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via Transparent Brain Imaging Will Accelerate Research 10 to 100 Times | Think Tank | Big Think.

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via Video – How you can change the past – New Scientist.

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Epigenetics – YouTube.

 

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via Hubble captures deepest view of space – Telegraph.

This 4 minute video is the best video I’ve seen this year for making my mind, literally, hum. So many thought trails all running at the same time.

Time is immense. Space is immense. Earth is barely a pinhole of reflected light on the vast sheet of space. A teeny tiny dot, easily missed. And me? Me. I am a microscopic creature on that tiny pinhole that is planet Earth, and I have imbued my life with so much meaning and importance. lol. It really is a hoot to think about. If my life has any meaning at all, and I am not concluding it does but I do enjoy thinking it does, and I am so microscopic, what does that say about the immensity lying beyond me; beyond my planet, my solar system, my universe, my cosmos?

I am here and I am gone. Time is so immense I cannot comprehend it. I am here for such a short space of time there really isn’t an accurate measurement of blips so tiny, if viewed from the wholeness of Time. Here and gone. It causes “Horton Hears a Who” to make a lot more sense, in the whole cosmic layout, doesn’t it? It is no wonder humans have sought to quell their minds with thoughts of the cosmos being created solely for them; solely because humans are so important and special. It is not a cosmic joke or anything that we are what we are. We simply are what we are. And we ain’t what we ain’t. It is highly unlikely we are the reason for everything.

 

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via Nick Bostrom on Cognitive Enhancement – YouTube.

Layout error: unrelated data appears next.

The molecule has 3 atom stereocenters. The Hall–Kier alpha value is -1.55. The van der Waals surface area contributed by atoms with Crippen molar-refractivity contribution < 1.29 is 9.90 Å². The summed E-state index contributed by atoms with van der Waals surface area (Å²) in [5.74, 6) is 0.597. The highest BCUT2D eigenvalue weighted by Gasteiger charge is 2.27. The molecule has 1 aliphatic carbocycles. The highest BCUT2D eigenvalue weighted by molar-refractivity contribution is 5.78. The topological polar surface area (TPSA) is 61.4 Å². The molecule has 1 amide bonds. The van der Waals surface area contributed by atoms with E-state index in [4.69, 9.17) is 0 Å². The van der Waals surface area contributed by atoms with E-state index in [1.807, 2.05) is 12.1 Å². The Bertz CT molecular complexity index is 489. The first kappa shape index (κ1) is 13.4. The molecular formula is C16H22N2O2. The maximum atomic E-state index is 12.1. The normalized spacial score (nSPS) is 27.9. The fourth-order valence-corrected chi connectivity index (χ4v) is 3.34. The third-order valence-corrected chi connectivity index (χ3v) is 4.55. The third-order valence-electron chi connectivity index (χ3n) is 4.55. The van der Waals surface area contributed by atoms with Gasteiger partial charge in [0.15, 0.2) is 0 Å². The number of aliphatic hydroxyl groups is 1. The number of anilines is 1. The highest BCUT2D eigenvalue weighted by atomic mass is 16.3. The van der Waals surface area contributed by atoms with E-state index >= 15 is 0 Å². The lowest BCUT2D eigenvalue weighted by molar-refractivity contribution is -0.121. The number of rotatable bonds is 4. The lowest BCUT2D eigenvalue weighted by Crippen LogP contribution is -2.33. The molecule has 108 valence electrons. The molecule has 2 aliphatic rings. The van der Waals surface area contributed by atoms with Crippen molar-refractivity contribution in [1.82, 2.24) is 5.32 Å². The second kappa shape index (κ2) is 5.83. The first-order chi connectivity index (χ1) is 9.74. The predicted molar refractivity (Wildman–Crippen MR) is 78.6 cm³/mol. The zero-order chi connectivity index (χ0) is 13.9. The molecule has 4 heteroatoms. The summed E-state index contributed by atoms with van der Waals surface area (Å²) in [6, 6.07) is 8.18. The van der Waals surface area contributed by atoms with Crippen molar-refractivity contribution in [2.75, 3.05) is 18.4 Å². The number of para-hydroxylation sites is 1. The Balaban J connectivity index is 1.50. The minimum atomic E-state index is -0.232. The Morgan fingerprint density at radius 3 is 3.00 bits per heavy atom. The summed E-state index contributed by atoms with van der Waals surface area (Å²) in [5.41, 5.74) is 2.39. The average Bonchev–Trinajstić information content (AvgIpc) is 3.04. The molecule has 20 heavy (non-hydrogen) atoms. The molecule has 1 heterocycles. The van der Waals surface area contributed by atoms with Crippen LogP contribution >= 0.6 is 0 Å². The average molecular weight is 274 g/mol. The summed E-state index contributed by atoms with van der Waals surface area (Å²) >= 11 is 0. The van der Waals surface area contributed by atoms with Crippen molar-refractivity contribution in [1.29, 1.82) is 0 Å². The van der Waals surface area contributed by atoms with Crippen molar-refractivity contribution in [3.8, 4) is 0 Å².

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Think your moral choices are clear, concise and firm? Read this and think again.

Choice Blindness is a phenomena occurring in the areas of taste, smell and aesthetic appeal. Now, moral choice has been shown to be just as malleable. So, what is choice blindness? and why does it matter?

A simple test was conducted by researchers at Lund University. They asked random people walking through a park if they would fill out a simple questionaire about their moral principles. The questions covered topics ranging from prosititution to the Israeli-Palestinian conflict.

Surveys were filled out by 160 people, but unknown to the participants, there was a trick to them (see video): While the second page of the survey was being completed, the statements on the first page of the survey were surreptitiously changed to the opposite moral position, while leaving the participants answers the same.

Then, the participants were asked to read three of the moral positions on page 1, including two which had been altered, and discuss their response to them. The results were surprising.

HALF of the participants did not detect the changes at all. 69% accepted at least one of the altered statements. An unimaginable 53% argued unequivocally for the reversed moral position.

This is “choice blindness”. It demonstrates how malleable and flexible people really are.

A psychologist adds, “These findings suggest that if I’m fooled into thinking that I endorse a view, I’ll do the work myself to come up with my own reasons [for endorsing it],” .

http://www.youtube.com/watch?v=KO_cDCoRACg&feature=player_embedded

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Marissa Mayer chose to major in what she describes as “symbolic systems”, which are a combination of these 4 disciplines: 

–philosophy (how do people reason?) 
–cognitive psychology (how do people learn?) 
–linguistics (how do people communicate?) and 
–computer science (can a computer do the same or assist people in doing these things?) 

That kind of thinking appears to set you up pretty well to be a product manager for a company that creates software to assist human minds in reaching a greater potential. (video 1.3hour) via http://www.quora.com/Stanford-University/What-is-it-about-the-Symbolic-Systems-program-at-Stanford-that-produces-such-amazing-alums#ans1399154

via An Evening with Marissa Mayer – YouTube.

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